The Biggest Argument of the GOP Debate Came Down to One Key Issue

August 6th 2015

Kyle Jaeger

At the first Republican presidential debate on Thursday, New Jersey Gov. Chris Christie took Kentucky Sen. Rand Paul to task over his opposition to the National Security Agency's surveillance programs. Moderator Megyn Kelly asked Christie to clarify what he meant when he said that Paul's efforts to end bulk data collection "made America weaker and more vulnerable."

The question prompted conflict between the presidential contenders—a conflict that seemed to capture the conservative divide over national security concerns, with one side supporting the expanded powers of the NSA and other intelligence organizations and the other side resisting the exercise of unchecked power.

"Do you really think you can assign blame to Sen. Paul just for opposing the bulk collection of people's phone records in the event of a terrorist attack?" Kelly asked, sounding somewhat skeptical about the suggestion.

"Yes I do," Christie responded frankly. He went on to say that he, Christie, was the "only one on stage who has filed applications under the Patriot Act," a measure that was introduced by the Bush administration following the 9/11 terrorist attacks and dramatically expanded the powers of the NSA and related agencies.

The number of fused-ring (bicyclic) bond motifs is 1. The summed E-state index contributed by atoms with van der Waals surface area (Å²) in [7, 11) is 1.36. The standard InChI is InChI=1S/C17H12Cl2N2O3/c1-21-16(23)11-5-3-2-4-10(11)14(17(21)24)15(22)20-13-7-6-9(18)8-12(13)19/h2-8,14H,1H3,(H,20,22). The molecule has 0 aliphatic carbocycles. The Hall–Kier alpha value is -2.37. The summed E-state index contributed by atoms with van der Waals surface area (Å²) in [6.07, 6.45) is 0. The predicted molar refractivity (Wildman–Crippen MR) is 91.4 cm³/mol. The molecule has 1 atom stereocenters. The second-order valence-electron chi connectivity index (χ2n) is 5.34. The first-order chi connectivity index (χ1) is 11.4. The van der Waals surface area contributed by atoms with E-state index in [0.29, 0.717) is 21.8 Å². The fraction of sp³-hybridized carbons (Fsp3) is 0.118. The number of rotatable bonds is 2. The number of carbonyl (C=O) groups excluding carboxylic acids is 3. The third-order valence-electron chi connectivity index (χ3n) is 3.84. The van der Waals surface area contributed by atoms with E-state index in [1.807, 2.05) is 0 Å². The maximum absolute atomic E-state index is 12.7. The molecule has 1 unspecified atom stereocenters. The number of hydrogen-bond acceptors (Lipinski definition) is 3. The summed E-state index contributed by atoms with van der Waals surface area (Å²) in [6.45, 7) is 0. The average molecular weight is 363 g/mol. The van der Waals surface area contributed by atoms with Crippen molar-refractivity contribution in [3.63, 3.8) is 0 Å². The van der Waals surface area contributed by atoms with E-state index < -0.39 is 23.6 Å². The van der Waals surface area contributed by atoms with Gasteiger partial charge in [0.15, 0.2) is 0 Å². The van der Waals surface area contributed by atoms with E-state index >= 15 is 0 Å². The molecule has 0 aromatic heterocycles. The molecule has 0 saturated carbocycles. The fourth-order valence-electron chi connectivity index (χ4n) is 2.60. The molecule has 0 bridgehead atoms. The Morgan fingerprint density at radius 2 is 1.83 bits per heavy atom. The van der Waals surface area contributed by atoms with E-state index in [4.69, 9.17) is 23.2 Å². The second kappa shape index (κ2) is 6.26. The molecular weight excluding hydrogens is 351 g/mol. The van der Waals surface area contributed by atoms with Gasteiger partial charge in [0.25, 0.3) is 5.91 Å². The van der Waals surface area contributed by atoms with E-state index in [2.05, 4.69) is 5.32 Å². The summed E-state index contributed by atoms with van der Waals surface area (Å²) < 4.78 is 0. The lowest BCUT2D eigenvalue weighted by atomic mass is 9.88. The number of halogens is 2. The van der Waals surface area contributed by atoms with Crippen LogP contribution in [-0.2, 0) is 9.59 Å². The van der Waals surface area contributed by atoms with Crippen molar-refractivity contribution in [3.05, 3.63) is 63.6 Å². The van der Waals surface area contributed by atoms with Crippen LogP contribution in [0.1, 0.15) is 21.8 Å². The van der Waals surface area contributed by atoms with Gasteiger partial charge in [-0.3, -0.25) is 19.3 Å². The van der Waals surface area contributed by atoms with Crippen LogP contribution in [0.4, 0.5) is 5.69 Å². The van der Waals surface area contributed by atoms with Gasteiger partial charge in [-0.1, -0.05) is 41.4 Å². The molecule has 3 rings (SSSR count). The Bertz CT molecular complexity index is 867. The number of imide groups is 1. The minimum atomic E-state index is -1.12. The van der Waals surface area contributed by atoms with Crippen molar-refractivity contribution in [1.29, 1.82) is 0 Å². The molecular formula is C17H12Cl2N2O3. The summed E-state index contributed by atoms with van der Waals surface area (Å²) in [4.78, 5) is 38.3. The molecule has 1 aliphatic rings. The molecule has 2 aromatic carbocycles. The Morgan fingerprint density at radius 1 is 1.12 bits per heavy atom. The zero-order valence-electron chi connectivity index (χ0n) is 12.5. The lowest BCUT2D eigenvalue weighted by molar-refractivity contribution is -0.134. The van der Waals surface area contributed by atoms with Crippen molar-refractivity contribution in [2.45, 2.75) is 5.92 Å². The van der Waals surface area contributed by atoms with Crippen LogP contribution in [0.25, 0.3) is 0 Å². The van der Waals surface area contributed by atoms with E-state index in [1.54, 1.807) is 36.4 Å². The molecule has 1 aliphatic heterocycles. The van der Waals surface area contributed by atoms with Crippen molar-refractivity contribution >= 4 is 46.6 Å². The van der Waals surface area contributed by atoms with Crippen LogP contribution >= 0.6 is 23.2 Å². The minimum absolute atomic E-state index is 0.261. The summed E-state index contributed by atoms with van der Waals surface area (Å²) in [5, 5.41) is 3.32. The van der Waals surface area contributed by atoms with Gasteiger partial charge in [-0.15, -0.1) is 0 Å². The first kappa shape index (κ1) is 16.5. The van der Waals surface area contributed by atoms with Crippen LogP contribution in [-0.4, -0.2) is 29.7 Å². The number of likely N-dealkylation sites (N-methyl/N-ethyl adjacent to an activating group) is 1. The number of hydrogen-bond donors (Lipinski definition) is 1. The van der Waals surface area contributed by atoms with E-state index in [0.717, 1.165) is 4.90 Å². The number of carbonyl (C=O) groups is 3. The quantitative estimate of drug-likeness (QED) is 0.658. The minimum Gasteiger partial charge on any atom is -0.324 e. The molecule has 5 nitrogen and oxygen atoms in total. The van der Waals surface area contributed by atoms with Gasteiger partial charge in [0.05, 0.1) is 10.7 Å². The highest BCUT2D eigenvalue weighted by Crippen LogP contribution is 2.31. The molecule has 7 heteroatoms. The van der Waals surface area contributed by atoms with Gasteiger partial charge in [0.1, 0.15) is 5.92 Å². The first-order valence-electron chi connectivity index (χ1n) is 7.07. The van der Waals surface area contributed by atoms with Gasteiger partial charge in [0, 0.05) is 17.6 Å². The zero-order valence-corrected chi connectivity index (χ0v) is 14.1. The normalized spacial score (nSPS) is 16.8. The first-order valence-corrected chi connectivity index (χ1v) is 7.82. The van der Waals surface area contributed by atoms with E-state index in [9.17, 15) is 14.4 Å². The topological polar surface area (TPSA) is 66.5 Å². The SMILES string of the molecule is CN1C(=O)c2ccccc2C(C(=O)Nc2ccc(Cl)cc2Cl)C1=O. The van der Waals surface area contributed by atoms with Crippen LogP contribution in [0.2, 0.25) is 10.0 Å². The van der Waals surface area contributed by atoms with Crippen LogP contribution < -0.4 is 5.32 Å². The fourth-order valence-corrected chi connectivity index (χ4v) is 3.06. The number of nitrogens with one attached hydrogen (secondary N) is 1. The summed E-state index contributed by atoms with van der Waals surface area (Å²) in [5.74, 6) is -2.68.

Paul was not convinced by the governor's argument, contending that Christie was mistaken about the rationale behind his opposition. "I want to collect more records from terrorists, but less records from innocent Americans," Paul said. "I will continue to stand for the Bill of Rights."

The senator broke out in a heated defense of his stance on NSA surveillance programs. He stated that he sought only to ensure that the information of innocent American citizens was not inadvertently collected by the intelligence agency—that he wanted oversight, not an overhaul, of the programs used to detect terrorist threats.

"Get a warrant!" Paul shouted when asked how he thought such regulations could work. "Every time you did a case, you got a warrant from a judge. I'm talking about searches without warrants, indiscriminately of all Americans' records, and that's what I vow to end."

For more coverage of the Republican debate, check out these links:

Donald Trump's Remarks on Women Raised Eyebrows in the First GOP Debate

The One Shocking Issue That No GOP Candidate Mentioned in the First Debate

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